It’s 30th December, and it’s our new tradition to dine at a classy restaurant on this date (then stay in and eat home-made food on new year’s eve). After last year’s visit to the excellent Gordon Ramsay’s Maze we had wondered where to treat ourselves this year, when LardButty received an invitation to "go try out Lotus in Covent Garden” with a voucher issued on behalf of Chef & Manager, Bhaskar Banerjee, a ‘seasoned’ chef (doh!) who trained with award winning premium brands in India before creating an “inspired collection of signature dishes” in the UK.
• opened just over three months ago in August 2015 and already ranks #36 of 18,000+ London restaurants on TripAdvisor
• is named after India’s national flower (a water lilly representing beauty and non-attachment, reputed to smell of myrrh, that – importantly – lends its shape to India’s mother temple in New Delhi)
• sits in the Indian fine dining category alongside the likes of Benares, Cafe Spice Namaste and Cinnamon Club restaurants.
We arrived early for our 6.30pm reservation, following a visit to the Big Bang Data exhibition at Somerset House and shopping at Selfridges, full of the joys of the Christmas holidays.
Fine dining Indian restaurant between Leicester Square and Covent Garden
Arriving early this evening (with the intention of enjoying a leisurely cocktail at the bar if our table’s not ready) we are greeted and seated promptly. We not only order a cocktail each – a Nai Dilli Darbar for K: Indian whiskey, lemonade, black salt + lychee @ £9.75 and a Sames Margarita for me: tequila and cointreau @ £9.75 – but our waitress brings us complimentary proseccos as an aperitif too (really lovely prosecco served in impractically shaped, top-heavy flutes… we’ll say no more about that though).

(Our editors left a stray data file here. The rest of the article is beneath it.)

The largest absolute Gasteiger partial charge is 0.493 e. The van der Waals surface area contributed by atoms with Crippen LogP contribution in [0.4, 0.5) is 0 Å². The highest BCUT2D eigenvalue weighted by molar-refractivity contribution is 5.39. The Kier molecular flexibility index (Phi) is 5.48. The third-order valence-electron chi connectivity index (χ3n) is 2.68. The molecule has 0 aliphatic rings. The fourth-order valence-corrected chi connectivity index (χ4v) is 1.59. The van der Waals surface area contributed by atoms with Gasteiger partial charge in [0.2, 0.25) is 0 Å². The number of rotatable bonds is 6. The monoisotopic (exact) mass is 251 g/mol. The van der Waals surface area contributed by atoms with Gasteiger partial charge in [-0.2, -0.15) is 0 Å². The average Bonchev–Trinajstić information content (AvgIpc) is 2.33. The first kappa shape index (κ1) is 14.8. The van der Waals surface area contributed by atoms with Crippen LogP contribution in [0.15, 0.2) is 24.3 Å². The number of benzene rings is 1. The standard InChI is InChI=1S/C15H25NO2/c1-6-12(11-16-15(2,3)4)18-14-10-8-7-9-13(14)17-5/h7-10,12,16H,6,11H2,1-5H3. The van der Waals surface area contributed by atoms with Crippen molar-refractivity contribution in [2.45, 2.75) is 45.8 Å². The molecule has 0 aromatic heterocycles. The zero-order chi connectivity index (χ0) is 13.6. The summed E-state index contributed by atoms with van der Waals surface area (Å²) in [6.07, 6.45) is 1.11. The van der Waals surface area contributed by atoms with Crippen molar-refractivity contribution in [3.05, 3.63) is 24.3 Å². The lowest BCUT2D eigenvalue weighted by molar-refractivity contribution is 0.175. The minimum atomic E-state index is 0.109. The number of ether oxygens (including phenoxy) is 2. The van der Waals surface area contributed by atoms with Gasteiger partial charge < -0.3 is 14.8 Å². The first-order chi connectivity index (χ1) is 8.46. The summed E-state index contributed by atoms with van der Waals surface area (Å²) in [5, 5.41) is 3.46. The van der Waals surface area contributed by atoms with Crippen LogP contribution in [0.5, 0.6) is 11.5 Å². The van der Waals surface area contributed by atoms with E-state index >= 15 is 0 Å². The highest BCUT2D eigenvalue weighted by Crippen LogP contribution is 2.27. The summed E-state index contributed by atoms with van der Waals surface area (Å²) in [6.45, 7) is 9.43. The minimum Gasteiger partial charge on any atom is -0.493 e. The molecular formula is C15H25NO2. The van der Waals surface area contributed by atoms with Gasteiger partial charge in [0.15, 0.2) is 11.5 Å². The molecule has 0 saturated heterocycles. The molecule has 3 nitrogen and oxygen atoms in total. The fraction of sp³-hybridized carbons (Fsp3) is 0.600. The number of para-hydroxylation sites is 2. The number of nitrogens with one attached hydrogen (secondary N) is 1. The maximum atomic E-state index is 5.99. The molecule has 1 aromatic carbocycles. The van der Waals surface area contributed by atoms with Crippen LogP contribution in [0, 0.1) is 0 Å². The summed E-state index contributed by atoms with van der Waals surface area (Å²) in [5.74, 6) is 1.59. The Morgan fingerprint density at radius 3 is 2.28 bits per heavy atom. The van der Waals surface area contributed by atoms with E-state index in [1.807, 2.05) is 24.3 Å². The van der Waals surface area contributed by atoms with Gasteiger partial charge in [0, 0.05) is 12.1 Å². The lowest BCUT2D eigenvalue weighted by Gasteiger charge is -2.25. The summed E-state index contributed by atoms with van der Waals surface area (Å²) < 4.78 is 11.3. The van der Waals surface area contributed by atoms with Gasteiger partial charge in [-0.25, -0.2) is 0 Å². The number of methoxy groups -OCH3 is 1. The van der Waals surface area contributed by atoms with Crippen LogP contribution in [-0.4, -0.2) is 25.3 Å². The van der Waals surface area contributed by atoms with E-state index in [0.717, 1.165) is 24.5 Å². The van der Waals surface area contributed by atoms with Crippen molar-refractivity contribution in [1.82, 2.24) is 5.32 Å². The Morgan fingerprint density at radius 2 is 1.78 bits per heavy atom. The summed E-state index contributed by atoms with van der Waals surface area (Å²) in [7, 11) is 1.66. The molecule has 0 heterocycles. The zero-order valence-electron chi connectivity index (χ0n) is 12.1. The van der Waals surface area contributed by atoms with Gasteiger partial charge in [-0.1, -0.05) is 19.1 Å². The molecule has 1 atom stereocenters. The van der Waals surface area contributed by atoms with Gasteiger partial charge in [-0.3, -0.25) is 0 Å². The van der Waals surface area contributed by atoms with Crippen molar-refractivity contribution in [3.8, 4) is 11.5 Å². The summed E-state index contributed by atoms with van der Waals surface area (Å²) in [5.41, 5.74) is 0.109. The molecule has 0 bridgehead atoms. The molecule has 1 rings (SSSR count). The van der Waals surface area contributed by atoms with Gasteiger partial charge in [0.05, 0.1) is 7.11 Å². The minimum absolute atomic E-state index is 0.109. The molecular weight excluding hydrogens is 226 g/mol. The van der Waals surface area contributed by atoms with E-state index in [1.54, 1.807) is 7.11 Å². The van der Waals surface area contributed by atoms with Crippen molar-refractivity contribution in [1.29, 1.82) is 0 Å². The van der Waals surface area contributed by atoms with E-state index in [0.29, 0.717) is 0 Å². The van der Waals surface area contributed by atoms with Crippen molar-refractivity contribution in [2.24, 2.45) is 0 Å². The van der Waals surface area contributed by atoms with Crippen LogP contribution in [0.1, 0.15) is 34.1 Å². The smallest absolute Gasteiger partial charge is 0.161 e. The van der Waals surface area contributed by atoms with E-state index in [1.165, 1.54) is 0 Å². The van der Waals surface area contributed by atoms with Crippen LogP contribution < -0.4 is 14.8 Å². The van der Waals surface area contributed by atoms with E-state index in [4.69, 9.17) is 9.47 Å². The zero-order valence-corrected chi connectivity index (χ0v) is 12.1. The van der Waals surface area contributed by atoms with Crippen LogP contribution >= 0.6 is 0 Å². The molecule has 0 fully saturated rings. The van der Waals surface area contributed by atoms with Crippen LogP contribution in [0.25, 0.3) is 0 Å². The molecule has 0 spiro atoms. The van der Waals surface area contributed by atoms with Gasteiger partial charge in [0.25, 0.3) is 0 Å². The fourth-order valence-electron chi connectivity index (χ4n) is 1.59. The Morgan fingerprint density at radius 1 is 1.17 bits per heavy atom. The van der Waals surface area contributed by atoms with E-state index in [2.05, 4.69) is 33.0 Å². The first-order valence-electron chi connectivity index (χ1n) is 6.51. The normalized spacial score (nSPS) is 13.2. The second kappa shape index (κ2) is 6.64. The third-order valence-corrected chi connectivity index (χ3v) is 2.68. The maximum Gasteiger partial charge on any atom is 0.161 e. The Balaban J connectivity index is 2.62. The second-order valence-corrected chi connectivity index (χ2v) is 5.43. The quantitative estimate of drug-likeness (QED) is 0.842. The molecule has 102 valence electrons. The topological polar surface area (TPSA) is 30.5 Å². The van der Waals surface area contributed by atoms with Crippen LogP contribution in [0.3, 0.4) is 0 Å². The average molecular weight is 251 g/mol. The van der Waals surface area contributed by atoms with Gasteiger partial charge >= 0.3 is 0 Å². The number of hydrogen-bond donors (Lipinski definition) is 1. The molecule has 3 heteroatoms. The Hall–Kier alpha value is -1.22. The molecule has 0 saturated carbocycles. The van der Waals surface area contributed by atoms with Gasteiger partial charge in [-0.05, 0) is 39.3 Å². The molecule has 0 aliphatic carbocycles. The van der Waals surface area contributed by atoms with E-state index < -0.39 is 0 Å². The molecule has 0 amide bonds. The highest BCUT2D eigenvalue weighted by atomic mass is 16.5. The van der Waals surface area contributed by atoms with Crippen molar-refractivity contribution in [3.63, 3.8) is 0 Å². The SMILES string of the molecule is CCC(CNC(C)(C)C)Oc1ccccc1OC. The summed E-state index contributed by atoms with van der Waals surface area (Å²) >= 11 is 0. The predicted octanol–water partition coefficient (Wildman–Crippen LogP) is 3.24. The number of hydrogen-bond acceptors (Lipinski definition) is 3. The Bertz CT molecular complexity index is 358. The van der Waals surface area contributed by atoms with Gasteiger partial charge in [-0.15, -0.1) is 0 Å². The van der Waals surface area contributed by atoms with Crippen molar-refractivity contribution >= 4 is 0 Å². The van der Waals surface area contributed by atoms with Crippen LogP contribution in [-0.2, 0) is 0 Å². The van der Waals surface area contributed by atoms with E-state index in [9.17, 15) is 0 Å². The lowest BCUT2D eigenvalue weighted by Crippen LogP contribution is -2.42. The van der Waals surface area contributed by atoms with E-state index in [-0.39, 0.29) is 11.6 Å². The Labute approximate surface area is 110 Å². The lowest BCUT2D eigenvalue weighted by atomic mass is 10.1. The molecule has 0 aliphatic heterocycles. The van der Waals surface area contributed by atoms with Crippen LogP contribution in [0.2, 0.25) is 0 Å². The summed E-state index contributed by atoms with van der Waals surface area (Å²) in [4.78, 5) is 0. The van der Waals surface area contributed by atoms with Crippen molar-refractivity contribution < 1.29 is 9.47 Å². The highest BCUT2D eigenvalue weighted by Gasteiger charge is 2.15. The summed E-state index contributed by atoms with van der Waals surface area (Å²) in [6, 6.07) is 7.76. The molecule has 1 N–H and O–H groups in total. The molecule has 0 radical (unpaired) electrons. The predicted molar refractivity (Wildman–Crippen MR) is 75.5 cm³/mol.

Bar area at Lotus
Cocktails – Nai Dilli Darbar (Indian whiskey, lemonade, black salt + lychee) and Sames Margarita (tequila and cointreau)
While we’re leisurely reading the menu, our waitress (who seems very knowledgeable about the menu and specialities despite having worked here for only a few weeks) brings us Corn Chaat Golgappa – corn puffs filled with sweetcorn and herbs, normally @ £3.75. She tells us to pour the fresh jaljeera and tamarind ‘chutney’ (a runny green sauce) in to the corn shells, and – when it becomes fluffy – to eat straight away (in one mouthful! too messy otherwise).
We are also served rice, potato and finger millet poppadoms with fruity chutneys (mango and apricot, mint, red chilli and green tomato) – normally @ £2.75.
Amuse-bouche/bite-sized hors d’œuvres: complimentary corn chaat golgappa with jaljeera + tamarind sauce and poppadoms + chutneys
The starter menu has some inspired offerings ranging from tandoori partridge and rabbit kheema to pigeon masala dosa and chicken wing tulips.
To share, we choose cod cheeks, bream and tuna coated with semolina, curry and coriander dip @ £8.75 and butternut squash + chilli samosey with red beans, dates and tamarind chutney @ £6.75.
I love all of the ingredients of the samosa – particularly tamarind, and while the pastry initially looks quite dense, it really isn’t (it’s perfectly crumbly). While I thoroughly enjoy the samosa, the flavours are denser and much less subtle than those of the cod cheeks starter which are more delicate, lighter, and simply divine.
Starter recommendation: cod cheeks
Cod cheeks, bream + tuna starter
Cod cheeks, bream + tuna starter
Squash + chilli samosey with red beans, dates + tamarind chutney